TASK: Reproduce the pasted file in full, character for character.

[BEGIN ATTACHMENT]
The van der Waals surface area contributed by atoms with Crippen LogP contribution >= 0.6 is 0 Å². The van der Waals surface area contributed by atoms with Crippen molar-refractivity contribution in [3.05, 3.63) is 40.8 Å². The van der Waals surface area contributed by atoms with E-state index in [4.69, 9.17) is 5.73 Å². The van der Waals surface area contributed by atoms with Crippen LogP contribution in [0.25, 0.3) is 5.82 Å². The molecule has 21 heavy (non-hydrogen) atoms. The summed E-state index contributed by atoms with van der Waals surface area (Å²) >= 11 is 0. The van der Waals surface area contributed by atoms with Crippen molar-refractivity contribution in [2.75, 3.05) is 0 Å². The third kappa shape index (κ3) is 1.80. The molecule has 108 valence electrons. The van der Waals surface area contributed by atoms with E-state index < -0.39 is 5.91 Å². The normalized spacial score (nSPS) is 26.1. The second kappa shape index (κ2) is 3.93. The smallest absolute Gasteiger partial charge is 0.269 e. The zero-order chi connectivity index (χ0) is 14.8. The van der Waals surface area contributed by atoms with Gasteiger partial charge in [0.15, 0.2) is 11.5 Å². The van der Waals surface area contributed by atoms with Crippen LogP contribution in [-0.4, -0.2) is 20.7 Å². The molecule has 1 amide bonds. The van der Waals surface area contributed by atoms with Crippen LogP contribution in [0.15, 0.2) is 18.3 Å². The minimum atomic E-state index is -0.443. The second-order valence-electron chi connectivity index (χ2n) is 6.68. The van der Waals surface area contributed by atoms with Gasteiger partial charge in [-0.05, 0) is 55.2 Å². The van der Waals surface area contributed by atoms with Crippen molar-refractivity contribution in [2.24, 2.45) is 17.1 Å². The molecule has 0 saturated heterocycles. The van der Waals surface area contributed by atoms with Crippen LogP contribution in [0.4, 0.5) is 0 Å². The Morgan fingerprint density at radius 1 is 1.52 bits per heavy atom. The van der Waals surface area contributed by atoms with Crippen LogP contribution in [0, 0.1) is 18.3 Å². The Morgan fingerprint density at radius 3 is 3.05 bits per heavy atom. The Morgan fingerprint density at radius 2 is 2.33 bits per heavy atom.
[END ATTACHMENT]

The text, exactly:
The van der Waals surface area contributed by atoms with Crippen LogP contribution >= 0.6 is 0 Å². The van der Waals surface area contributed by atoms with Crippen molar-refractivity contribution in [3.05, 3.63) is 40.8 Å². The van der Waals surface area contributed by atoms with E-state index in [4.69, 9.17) is 5.73 Å². The van der Waals surface area contributed by atoms with Crippen LogP contribution in [0.25, 0.3) is 5.82 Å². The molecule has 21 heavy (non-hydrogen) atoms. The summed E-state index contributed by atoms with van der Waals surface area (Å²) >= 11 is 0. The van der Waals surface area contributed by atoms with Crippen molar-refractivity contribution in [2.75, 3.05) is 0 Å². The third kappa shape index (κ3) is 1.80. The molecule has 108 valence electrons. The van der Waals surface area contributed by atoms with E-state index < -0.39 is 5.91 Å². The normalized spacial score (nSPS) is 26.1. The second kappa shape index (κ2) is 3.93. The smallest absolute Gasteiger partial charge is 0.269 e. The zero-order chi connectivity index (χ0) is 14.8. The van der Waals surface area contributed by atoms with Gasteiger partial charge in [0.15, 0.2) is 11.5 Å². The van der Waals surface area contributed by atoms with Crippen LogP contribution in [-0.4, -0.2) is 20.7 Å². The molecule has 1 amide bonds. The van der Waals surface area contributed by atoms with Crippen LogP contribution in [0.15, 0.2) is 18.3 Å². The minimum atomic E-state index is -0.443. The second-order valence-electron chi connectivity index (χ2n) is 6.68. The van der Waals surface area contributed by atoms with Gasteiger partial charge in [-0.05, 0) is 55.2 Å². The van der Waals surface area contributed by atoms with Crippen molar-refractivity contribution in [2.24, 2.45) is 17.1 Å². The molecule has 0 saturated heterocycles. The van der Waals surface area contributed by atoms with Crippen LogP contribution in [0.4, 0.5) is 0 Å². The Morgan fingerprint density at radius 1 is 1.52 bits per heavy atom. The van der Waals surface area contributed by atoms with Crippen LogP contribution in [0, 0.1) is 18.3 Å². The Morgan fingerprint density at radius 3 is 3.05 bits per heavy atom. The Morgan fingerprint density at radius 2 is 2.33 bits per heavy atom.